UN Calls Electronic Surveillance A Threat To Democracy

A new report out from the United Nations’ General Assembly warns that governments’ use of electronic surveillance and monitoring of citizen communications is a violation of human rights and calls for updated laws and guidelines that reflect changes in communications “techniques and technologies.”

free speech kill chain
This EFF graphic illustrates how Internet communications can be observed by exploiting “weak links.”

The growing use and sophistication of digital surveillance has outstripped the ability of societies to legislate their proper use, leading to “ad hoc practices that are beyond the supervision of any independent authority,” and that threaten to stifle free expression, according to the report, issued by the UN General Assembly’s Human Rights Council (PDF).

First issued in April, but released to the public this week, the report looks at States’ use of communications surveillance and their impact on what the report calls “human rights to privacy and to freedom of opinion and expression.” It concludes that the growth of online surveillance of electronic communications, including access to stored communications like e-mail and remote monitoring of individuals movements and communications using mobile devices pose grave threats to free expression.

“Today, in many States, access to communications data can be conducted by a wide range of public bodies for a wide range of purposes, often without judicial authorization and independent oversight,” the authors write. “Human rights mechanisms have been equally slow to assess the human rights implications of the Internet and new technologies on communications surveillance and access to communications data.”

Censorship, including Internet filtering, are also powerful tools for eradicating dissent, criticism of governments and political activism, while restrictions on online anonymity merely “facilitate State communications surveillance by simplifying the identification of individuals accessing or disseminating prohibited content,” the report concludes. Finally, governments are increasingly turning to what the report terms “extra-legal” means to conduct surveillance, including the use of malicious monitoring tools like Trojan horse and mass online surveillance programs. Such programs “constitute such serious challenges to traditional notions of surveillance that they cannot be reconciled with existing laws on surveillance and access to private information.” The use of malicious programs for surveillance are “not just new methods for conducting surveillance; they are new forms of surveillance. From a human rights perspective, the use of such technologies is extremely disturbing.”

The UN report urges states to “ensure that rights to freedom of expression and privacy are at the heart of their communications surveillance frameworks.” The report urges governments to bring surveillance activity under the aegis of legal frameworks that meet “a standard of clarity and precision,” and that are necessary to “achieve a legitimate aim.” Governments need to reframe communications surveillance as a “highly intrusive act that …potentially interferes with the rights to freedom of expression and privacy and threatens the foundations of a democratic society.” Among other things, illegal surveillance of individuals by public or private actors should be criminalized. Subjects of surveillance should be notified when their communications have been accessed by the state, assuming it doesn’t jeopardize an ongoing investigation. Finally, independent bodies should be established to monitor the provision of communications databy private sector entities to the State, the report concludes.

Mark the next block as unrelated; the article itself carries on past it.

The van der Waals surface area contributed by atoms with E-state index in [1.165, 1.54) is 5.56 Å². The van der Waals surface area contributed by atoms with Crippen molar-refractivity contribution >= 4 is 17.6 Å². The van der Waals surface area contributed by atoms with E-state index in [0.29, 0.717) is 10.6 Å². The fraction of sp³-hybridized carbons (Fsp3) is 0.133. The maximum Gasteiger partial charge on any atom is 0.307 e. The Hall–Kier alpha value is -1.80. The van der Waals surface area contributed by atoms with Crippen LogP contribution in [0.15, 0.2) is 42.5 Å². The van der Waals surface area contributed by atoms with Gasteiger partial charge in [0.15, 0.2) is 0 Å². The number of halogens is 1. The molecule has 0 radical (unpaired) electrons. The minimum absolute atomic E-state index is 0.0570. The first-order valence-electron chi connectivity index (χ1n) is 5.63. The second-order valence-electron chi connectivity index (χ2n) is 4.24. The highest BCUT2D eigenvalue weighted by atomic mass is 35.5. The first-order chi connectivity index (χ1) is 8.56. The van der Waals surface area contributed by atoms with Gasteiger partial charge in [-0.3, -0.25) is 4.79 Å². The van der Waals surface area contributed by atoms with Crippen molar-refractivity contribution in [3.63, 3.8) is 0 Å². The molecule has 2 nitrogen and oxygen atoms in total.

The report was praised by online privacy activists. “(The UN) report could not come at a better time,” wrote Katitza Rodriguez of The Electronic Frontier Foundation (EFF) in a blog post on Tuesday. “The explosion of online expression we’ve seen in the past decade is now being followed by an explosion of communications surveillance. For many, the Internet and mobile telephony are no longer platforms where private communication is shielded from governments knowing when, where, and with whom a communication has occurred.”

The headlong adoption of powerful smart phones and other consumer technologies has created new concerns about the threats to privacy – threats that many consumers may be unaware of.

In just one recent example, scientists at MIT and the Université catholique de Louvain in Belgium analyzed 15 months of mobility data for 1.5 million customers of a small mobile carrier in Europe. Their analysis, “Unique in the Crowd: the privacy bounds of human mobility” showed that data from just four, randomly chosen “spatio-temporal points” (for example, mobile device pings to carrier antennas) was enough to uniquely identify 95% of the individuals, based on their pattern of movement, according to a report in the journal Nature.

Other privacy advocates have noted, with dismay, the growing civilian use of unmanned aerial vehicles (UAVs) in the U.S. and other countries. The so-called “drones” are being employed for a wide range of aerial surveillance activities that were, not long ago, well beyond the capabilities of local law enforcement.

In her post, Rodriguez of EFF said that her organization believes that EFF believes that metadata collected by mobile devices is “as sensitive as the content of communication and therefore deserves strong human rights protections.”

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